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[casi] Red Cross Denied Access To PoWs



Red Cross denied access to PoWs
Up to 3,000 Iraqis - some of them civilians - believed to be gagged, bound, hooded and beaten at US 
camps close to Baghdad airport
Ed Vulliamy in Baghdad
Sunday May 25, 2003
The Observer
http://www.observer.co.uk/international/story/0,6903,963108,00.html
The United States is illegally holding thousands of Iraqi prisoners of war and other captives 
without access to human rights officials at compounds close to Baghdad airport, The Observer has 
learnt.

There have also been reports of a mutiny last week by prisoners at an airport compound, in protest 
against conditions. The uprising was 'dealt with' by the Americans, according to a US military 
source.

The International Committee of the Red Cross so far has been denied access to what the organisation 
believes could be as many as 3,000 prisoners held in searing heat. All other requests to inspect 
conditions under which prisoners are being held have been met with silence or been turned down.

There is circumstantial evidence that prisoners are being gagged and hooded, in the manner of the 
Afghans and other captives held at Guantanamo Bay in Cuba - treatment in itself questionable under 
international law.

Unlike the Afghans in Cuba, there is no doubt about the status of these captives, whether PoWs or 
civilians arrested for looting or other crimes under military occupation: all have the right, under 
the laws of war, to be visited and documented by the International Red Cross. 'There is no argument 
about the situation with regard to the Iraqi armed forces and even the Fedayeen Saddam,' said the 
ICRC's spokeswoman in Baghdad, Nada Doumani.

'They are prisoners of war because they have been captured during a clear conflict between two 
states. If they served in the armed forces or in a militia with distinctive clothing which came 
under the chain of command of one of the warring states, they are protected under article 143 of 
the Geneva Convention.'

The ICRC has gained access to prisoners held in camps at Umm Qasr in the south. But with regard to 
the larger numbers reportedly held in Baghdad, said Doumani, 'we are still waiting for the green 
light, more than a month after the end of the conflict. This is in breach of the third Geneva 
Convention.' She said the laws of war should give the ICRC access 'as quickly as possible'.

The airport camps are also said to contain many hundreds of civilians detained for looting, who, 
Doumani said, 'do not fit into the category of prisoners of war, according to the Americans'.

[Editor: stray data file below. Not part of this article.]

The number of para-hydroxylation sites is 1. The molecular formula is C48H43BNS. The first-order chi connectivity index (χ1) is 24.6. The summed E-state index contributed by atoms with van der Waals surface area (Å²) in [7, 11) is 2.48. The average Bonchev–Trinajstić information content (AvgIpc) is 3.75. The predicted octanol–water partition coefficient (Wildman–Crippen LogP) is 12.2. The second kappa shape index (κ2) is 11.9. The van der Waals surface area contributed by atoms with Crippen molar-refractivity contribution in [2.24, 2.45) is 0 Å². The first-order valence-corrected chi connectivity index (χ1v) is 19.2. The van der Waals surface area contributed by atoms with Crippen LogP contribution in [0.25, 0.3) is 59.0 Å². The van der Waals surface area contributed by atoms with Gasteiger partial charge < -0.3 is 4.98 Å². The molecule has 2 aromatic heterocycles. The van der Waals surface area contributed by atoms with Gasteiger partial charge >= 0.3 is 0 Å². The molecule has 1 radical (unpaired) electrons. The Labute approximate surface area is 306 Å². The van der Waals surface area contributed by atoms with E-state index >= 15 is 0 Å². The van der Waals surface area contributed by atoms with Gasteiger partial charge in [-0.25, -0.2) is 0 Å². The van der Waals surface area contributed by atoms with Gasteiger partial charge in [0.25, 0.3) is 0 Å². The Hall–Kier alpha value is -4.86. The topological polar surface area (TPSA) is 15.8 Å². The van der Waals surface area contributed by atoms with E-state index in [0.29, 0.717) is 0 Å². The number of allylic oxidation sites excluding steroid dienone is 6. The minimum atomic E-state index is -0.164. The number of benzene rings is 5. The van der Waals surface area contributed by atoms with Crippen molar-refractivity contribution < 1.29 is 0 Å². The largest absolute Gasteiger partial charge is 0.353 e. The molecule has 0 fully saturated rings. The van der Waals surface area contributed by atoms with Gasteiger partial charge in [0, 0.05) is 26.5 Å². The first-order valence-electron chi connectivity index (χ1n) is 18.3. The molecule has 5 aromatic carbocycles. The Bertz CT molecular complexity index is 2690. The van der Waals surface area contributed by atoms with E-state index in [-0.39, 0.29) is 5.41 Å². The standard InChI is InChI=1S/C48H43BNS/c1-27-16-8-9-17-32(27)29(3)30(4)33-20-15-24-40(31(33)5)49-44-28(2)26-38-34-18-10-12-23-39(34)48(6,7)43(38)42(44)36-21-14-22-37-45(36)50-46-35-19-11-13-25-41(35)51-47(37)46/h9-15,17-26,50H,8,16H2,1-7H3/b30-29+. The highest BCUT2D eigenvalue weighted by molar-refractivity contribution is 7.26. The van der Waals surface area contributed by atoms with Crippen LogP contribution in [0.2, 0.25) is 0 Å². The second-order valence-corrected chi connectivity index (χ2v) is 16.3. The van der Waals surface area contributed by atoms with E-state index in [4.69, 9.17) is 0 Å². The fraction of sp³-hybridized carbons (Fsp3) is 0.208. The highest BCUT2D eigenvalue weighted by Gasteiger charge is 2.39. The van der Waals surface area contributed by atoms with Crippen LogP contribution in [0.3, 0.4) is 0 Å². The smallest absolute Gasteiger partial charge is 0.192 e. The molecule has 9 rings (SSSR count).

Civilians held, she said, have similar rights because they have been detained by an occupying 
power, which the ICRC insists the Americans to be, even if they do not use those words of 
themselves.

'Civilian prisoners under a military occupation have the right to be visited and documented,' she 
said, 'and for their next-of-kin to be informed. Hundreds of families are looking around Baghdad 
for members of their families who have gone missing and are believed to have been arrested. They 
are being taken somewhere, but no one knows where.'

A US military source said a mutiny occurred at the beginning of last week at one compound at the 
airport zone - for the most part a sealed-off area and the site of some of the heaviest civilian 
casualties as the Americans surged into the Iraqi capital.

The rebellion was 'dealt with' by the US authorities, said the source, with no confirmation or 
denial of deaths.

Witnesses to the camps are few, since no Iraqi prisoners taken to them have been released. But a 
cameraman for the France 3 television channel, arrested at the Palestine Hotel, did manage a 
glimpse. Leo Nicolian has documentation signed by a Lieutenant Brad Fisher saying he was wrongly 
arrested (and beaten, with a black eye to prove it) for the alleged theft of a bag from an American 
reporter.

He was held at the tennis court compound along with, he said, about 50 other prisoners, and told he 
was detained 'for investiga tion'. On his way out, Nicolian said he passed a bigger encampment in 
which he saw 'hundreds of men' hooded, with their arms tied behind their backs.

A worker for a non-governmental aid organisation, who asked not to be named, told The Observer that 
he saw men in a similar state aboard a truck, apparently in transit from one place to another. The 
aid worker said he managed to video the scene.

Doumani said there was no specific wording in the Geneva Convention on the American practice of 
hooding and gagging, but that the law did specify that prisoners be treated humanely. 'We have to 
assess what is humane,' she said.

Guardian Unlimited  Guardian Newspapers Limited 2003

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